pinch of salt
2 small egg yolks
for quark filling
3 cups (1-2/3 lb) (750 gm) quark
1 small egg yolk
confectioner’s (icing) sugar to taste
For Jam filling:
2/3 cup (160 ml) (7 oz) (200 gm) plum jam
rum or hot water to soften jam if too thick
For Streusel topping:
1/3 cup (1¾ oz) (50 gm) plain flour
¼ cup (60 ml) (1¾ oz) (50 gm) butter, chilled and diced
¼ cup (60 ml) (1¾ oz) (50 gm) caster (or granulated) sugar
(in fact I don’t know the exact amount I used because I always make larger batch and store it in the freezer)
3 T melted butter or eggwash
In a bowl mix together yeast and 1 teaspoon sugar. Add 4 tablespoons (¼ cup) warm milk, mix well and sprinkle with 1 tablespoon flour. Cover with plastic wrap and let rest for 10 – 15 minutes.
In a bowl of your electric mixer (or in a large bowl) mix flour, sugar, salt, egg yolks, butter, milk and leavened yeast. Knead with dough hook (or with wooden spoon) on low speed for about 10 minutes. Cover with plastic wrap and let rise for about one hour to double its volume.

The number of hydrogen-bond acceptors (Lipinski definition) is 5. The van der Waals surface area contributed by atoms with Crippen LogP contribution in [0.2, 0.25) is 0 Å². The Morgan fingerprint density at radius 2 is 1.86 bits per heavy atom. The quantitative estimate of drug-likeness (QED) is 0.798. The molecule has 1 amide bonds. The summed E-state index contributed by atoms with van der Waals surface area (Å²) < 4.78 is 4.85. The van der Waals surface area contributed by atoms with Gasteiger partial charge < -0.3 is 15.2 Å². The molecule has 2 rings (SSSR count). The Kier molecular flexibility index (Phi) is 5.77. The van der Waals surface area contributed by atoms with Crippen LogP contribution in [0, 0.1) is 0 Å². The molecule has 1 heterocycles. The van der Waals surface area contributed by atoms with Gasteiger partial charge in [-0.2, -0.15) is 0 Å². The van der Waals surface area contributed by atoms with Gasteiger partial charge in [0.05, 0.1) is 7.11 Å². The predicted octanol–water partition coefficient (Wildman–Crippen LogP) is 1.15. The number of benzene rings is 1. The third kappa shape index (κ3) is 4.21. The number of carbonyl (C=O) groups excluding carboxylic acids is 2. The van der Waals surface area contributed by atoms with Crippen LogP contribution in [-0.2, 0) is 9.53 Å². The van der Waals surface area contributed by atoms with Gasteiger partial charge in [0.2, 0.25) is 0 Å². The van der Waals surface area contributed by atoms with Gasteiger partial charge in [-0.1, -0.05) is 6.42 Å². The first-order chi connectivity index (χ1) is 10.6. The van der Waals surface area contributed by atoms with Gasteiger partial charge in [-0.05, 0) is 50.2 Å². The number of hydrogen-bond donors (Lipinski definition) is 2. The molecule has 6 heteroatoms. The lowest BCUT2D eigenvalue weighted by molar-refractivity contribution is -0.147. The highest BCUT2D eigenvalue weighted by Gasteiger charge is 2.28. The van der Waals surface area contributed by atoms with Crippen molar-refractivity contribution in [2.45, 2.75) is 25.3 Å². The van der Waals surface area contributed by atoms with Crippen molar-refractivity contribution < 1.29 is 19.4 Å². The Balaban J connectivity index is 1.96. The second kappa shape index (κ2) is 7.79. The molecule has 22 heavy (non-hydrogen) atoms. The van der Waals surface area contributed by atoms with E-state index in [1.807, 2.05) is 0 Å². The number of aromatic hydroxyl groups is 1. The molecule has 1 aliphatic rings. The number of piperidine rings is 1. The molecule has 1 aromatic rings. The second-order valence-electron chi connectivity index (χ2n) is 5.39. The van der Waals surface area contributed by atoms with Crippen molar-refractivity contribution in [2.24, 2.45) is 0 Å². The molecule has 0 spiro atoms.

Meanwhile prepare quark filling – just mix all ingredients – and plum filling – mix plum jam with rum or water to soften it. Set aside.
Prepare streusel topping. In a medium bowl, mix together sugar, flour and cinnamon. Add cold butter diced in small cubes and with your fingers, mix all ingredients until crumbly.
When the dough has risen, turn it onto a lightly floured surface and roll it with rolling pin to a thickness of about 2 cm (¾ inch). Cut with 10cm (4 inch) cookie cutter or just with a glass (if you want small kolaches) or divide the dough into 10 equal pieces (if you want large kolaches). Splat each piece with your hands and fill with quark filling. Wrap it into a “purse” shape.
Preheat oven to moderate 340°F/170°C/gas mark 3.
Line 2 – 3 baking sheets with parchment paper. Put each kolach onto a prepared baking sheet with seam down. Press each kolach in the middle as you can see on the picture below. Brush it with egg wash and fill holes with plum filling. Sprinkle it with streusel topping.
Bake for about 20 minutes to golden brown. Cool on rack for a few minutes and eat warm.
Kolaches are best eaten within two days on baking.